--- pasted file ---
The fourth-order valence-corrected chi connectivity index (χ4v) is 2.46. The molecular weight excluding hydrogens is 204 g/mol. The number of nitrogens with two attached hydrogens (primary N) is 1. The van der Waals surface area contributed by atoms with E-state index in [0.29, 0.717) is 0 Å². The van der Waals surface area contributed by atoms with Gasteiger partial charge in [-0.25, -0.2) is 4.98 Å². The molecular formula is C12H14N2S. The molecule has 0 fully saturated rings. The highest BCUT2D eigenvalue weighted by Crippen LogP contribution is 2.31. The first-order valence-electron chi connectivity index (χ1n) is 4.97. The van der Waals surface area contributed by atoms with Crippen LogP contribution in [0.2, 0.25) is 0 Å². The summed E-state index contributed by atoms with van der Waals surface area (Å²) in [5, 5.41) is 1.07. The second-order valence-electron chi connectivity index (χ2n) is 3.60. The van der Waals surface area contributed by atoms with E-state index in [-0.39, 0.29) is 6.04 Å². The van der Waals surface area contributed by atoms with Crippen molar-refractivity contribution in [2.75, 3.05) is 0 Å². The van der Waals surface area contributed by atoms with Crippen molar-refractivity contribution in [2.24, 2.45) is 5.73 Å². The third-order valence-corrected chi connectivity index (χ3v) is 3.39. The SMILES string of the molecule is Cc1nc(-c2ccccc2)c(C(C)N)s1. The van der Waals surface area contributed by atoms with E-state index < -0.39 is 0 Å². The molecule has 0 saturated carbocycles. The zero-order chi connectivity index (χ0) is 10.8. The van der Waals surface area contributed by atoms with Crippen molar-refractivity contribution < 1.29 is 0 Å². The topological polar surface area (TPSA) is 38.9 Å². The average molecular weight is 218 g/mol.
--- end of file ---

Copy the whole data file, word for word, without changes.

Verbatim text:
The fourth-order valence-corrected chi connectivity index (χ4v) is 2.46. The molecular weight excluding hydrogens is 204 g/mol. The number of nitrogens with two attached hydrogens (primary N) is 1. The van der Waals surface area contributed by atoms with E-state index in [0.29, 0.717) is 0 Å². The van der Waals surface area contributed by atoms with Gasteiger partial charge in [-0.25, -0.2) is 4.98 Å². The molecular formula is C12H14N2S. The molecule has 0 fully saturated rings. The highest BCUT2D eigenvalue weighted by Crippen LogP contribution is 2.31. The first-order valence-electron chi connectivity index (χ1n) is 4.97. The van der Waals surface area contributed by atoms with Crippen LogP contribution in [0.2, 0.25) is 0 Å². The summed E-state index contributed by atoms with van der Waals surface area (Å²) in [5, 5.41) is 1.07. The second-order valence-electron chi connectivity index (χ2n) is 3.60. The van der Waals surface area contributed by atoms with E-state index in [-0.39, 0.29) is 6.04 Å². The van der Waals surface area contributed by atoms with Crippen molar-refractivity contribution in [2.75, 3.05) is 0 Å². The van der Waals surface area contributed by atoms with Crippen molar-refractivity contribution in [2.24, 2.45) is 5.73 Å². The third-order valence-corrected chi connectivity index (χ3v) is 3.39. The SMILES string of the molecule is Cc1nc(-c2ccccc2)c(C(C)N)s1. The van der Waals surface area contributed by atoms with E-state index < -0.39 is 0 Å². The molecule has 0 saturated carbocycles. The zero-order chi connectivity index (χ0) is 10.8. The van der Waals surface area contributed by atoms with Crippen molar-refractivity contribution < 1.29 is 0 Å². The topological polar surface area (TPSA) is 38.9 Å². The average molecular weight is 218 g/mol.